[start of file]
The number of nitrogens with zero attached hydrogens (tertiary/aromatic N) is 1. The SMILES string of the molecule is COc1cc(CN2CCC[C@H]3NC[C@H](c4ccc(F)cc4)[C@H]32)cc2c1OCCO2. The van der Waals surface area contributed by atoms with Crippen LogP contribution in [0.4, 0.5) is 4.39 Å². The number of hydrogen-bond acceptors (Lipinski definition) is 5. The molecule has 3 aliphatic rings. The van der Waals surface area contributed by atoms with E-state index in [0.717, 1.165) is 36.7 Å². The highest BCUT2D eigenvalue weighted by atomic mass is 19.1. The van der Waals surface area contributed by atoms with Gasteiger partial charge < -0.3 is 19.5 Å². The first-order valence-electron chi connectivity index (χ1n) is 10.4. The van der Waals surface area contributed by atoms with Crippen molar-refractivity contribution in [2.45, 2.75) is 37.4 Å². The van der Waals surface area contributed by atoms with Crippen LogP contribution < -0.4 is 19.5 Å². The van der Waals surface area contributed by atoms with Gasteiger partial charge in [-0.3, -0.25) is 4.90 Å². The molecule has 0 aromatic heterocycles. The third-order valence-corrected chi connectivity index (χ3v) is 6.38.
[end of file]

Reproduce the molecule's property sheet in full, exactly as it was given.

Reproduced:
The number of nitrogens with zero attached hydrogens (tertiary/aromatic N) is 1. The SMILES string of the molecule is COc1cc(CN2CCC[C@H]3NC[C@H](c4ccc(F)cc4)[C@H]32)cc2c1OCCO2. The van der Waals surface area contributed by atoms with Crippen LogP contribution in [0.4, 0.5) is 4.39 Å². The number of hydrogen-bond acceptors (Lipinski definition) is 5. The molecule has 3 aliphatic rings. The van der Waals surface area contributed by atoms with E-state index in [0.717, 1.165) is 36.7 Å². The highest BCUT2D eigenvalue weighted by atomic mass is 19.1. The van der Waals surface area contributed by atoms with Gasteiger partial charge < -0.3 is 19.5 Å². The first-order valence-electron chi connectivity index (χ1n) is 10.4. The van der Waals surface area contributed by atoms with Crippen molar-refractivity contribution in [2.45, 2.75) is 37.4 Å². The van der Waals surface area contributed by atoms with Crippen LogP contribution < -0.4 is 19.5 Å². The van der Waals surface area contributed by atoms with Gasteiger partial charge in [-0.3, -0.25) is 4.90 Å². The molecule has 0 aromatic heterocycles. The third-order valence-corrected chi connectivity index (χ3v) is 6.38.